FRANK HANS JOHNSTON, O.S.A., A.R.C.A.
oil on board
signed; also signed and titled on the reverse
16 ins x 20 ins; 40.6 cms x 50.8 cms
A 1934 exhibition review in the Toronto Telegram reads: “One does not need to be told of a Johnston canvas “that it is a cold lonely road. The light is failing. The night is near. The whispering wind is the only sound in silence so deep that even one’s breath can be heard.” One knows inevitably in looking at a picture by him he meant to tell you these things”.” Indeed, Johnston was an ardent chronicler of the Canadian landscape, and rather than follow the current artistic trends, he painted what he saw, as he saw it.
Franz Johnston’s (1888-1949) decorative and more delicate leanings can be seen in the painting Northern Spring. The fluffy white clouds in the background add charm and lightheartedness to the work, a sentiment which is contrasted by the dark shadowed trees on the right. Through careful perspectival arrangement, Johnston suggests the moment of transformation between winter and spring, when the earth begins to slowly warm, cathartically shedding the weight and melancholy of those long cold months of winter.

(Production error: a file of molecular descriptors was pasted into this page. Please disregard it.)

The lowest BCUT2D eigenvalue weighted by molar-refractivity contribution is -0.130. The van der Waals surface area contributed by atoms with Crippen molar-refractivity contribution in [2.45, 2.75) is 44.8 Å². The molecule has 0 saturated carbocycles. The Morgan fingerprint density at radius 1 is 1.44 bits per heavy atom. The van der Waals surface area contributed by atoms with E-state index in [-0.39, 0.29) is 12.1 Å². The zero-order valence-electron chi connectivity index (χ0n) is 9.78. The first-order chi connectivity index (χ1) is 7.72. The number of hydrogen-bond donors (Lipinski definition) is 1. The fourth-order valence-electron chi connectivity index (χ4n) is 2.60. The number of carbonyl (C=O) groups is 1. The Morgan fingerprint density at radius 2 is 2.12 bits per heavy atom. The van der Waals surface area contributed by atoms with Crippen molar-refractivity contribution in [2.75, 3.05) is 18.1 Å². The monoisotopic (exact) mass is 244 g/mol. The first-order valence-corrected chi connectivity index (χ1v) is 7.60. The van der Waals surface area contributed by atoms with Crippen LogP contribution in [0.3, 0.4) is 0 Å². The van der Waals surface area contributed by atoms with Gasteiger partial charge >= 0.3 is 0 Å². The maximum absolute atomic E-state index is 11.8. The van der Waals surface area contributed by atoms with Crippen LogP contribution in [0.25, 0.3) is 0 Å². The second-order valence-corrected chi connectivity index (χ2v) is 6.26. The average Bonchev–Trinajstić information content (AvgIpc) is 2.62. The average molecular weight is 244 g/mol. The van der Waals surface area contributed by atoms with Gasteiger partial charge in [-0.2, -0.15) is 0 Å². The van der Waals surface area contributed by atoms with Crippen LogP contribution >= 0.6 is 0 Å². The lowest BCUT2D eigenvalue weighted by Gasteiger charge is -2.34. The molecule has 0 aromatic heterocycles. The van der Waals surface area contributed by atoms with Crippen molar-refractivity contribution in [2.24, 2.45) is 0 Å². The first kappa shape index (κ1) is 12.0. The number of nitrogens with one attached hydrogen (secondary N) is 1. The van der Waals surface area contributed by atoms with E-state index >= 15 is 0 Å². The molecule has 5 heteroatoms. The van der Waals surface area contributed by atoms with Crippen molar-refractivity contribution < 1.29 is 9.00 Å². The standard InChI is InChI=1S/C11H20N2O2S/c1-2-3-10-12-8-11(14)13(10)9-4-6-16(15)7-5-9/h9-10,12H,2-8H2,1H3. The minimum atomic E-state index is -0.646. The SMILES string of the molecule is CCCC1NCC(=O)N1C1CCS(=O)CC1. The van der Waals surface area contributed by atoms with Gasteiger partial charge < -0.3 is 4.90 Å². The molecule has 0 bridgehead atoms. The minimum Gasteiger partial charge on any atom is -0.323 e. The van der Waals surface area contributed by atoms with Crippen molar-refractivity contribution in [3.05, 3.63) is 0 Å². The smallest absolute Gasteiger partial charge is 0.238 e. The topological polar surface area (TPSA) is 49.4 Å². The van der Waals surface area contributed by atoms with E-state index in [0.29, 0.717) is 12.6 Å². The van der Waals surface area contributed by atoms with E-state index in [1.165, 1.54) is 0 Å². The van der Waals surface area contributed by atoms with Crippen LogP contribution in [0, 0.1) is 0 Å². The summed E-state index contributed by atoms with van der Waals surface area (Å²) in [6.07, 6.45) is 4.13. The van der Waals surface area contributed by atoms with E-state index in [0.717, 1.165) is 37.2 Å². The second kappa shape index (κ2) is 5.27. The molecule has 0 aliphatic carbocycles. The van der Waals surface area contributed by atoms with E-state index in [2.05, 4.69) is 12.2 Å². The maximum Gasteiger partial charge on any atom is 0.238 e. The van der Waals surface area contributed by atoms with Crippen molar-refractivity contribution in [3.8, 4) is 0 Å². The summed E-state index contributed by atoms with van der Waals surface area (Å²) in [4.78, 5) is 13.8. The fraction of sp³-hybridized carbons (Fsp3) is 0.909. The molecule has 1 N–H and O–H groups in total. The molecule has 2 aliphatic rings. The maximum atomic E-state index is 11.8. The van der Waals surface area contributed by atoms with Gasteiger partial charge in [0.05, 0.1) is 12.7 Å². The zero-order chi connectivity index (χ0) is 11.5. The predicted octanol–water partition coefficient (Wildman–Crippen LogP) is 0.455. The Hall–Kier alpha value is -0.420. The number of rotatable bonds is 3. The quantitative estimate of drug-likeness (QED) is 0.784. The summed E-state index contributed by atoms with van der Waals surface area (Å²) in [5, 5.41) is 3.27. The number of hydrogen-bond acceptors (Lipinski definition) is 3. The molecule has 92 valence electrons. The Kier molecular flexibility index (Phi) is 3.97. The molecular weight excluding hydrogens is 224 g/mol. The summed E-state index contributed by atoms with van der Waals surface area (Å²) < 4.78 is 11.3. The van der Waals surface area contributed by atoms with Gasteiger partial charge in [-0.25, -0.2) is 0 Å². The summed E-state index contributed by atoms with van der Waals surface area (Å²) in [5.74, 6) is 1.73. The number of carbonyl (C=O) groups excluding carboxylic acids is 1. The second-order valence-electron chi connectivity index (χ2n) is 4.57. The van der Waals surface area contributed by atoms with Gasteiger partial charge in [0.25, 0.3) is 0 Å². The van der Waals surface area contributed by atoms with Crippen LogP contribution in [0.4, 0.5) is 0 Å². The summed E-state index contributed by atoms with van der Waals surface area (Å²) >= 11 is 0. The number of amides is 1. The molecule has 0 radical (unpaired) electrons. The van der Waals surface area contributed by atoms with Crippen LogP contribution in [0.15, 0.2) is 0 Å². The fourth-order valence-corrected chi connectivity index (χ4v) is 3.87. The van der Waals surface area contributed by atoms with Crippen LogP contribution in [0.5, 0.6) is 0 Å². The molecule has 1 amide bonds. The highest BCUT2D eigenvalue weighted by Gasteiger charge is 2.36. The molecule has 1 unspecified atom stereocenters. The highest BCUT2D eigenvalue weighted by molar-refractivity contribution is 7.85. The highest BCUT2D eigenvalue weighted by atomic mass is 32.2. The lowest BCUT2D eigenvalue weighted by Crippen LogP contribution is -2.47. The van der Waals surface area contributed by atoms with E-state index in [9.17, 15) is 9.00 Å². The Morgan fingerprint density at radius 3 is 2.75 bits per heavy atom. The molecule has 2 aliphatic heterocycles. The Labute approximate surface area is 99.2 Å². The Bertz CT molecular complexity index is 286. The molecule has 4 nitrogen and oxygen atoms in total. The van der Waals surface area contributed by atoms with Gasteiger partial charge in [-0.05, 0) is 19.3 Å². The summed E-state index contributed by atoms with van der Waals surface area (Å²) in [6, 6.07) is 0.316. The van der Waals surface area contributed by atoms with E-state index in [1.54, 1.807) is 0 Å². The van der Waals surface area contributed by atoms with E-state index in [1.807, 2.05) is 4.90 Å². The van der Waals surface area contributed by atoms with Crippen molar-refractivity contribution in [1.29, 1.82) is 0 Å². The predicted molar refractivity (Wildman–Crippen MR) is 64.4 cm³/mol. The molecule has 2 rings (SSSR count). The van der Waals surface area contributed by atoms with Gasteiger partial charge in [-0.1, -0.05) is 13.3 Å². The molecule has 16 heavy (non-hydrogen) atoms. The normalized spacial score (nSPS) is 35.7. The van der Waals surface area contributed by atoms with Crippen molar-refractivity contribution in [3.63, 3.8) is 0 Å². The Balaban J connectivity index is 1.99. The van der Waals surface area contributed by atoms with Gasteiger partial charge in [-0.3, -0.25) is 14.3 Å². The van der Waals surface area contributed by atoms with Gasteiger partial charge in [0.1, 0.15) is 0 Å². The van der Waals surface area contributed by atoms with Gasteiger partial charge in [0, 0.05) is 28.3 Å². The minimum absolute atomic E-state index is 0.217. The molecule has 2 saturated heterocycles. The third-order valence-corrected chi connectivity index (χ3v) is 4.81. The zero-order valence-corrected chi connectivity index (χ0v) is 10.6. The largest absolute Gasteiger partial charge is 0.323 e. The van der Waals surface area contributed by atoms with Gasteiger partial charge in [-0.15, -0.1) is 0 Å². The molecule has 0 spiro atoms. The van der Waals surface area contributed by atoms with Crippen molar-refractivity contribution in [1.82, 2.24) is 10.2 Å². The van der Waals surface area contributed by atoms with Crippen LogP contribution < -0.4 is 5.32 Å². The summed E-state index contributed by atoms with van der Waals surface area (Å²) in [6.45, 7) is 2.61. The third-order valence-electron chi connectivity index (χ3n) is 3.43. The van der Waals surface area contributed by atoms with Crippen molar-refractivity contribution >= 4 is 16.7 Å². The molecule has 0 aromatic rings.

Roger Burford Mason, A Grand Eye for Glory: A Life of Franz Johnston, Dundurn Press, Toronto, 1998.
Marilyn Baker, The Winnipeg School of Art: The Early Years, University of Manitoba Press, Winnipeg, 1984.
Private Collection, Toronto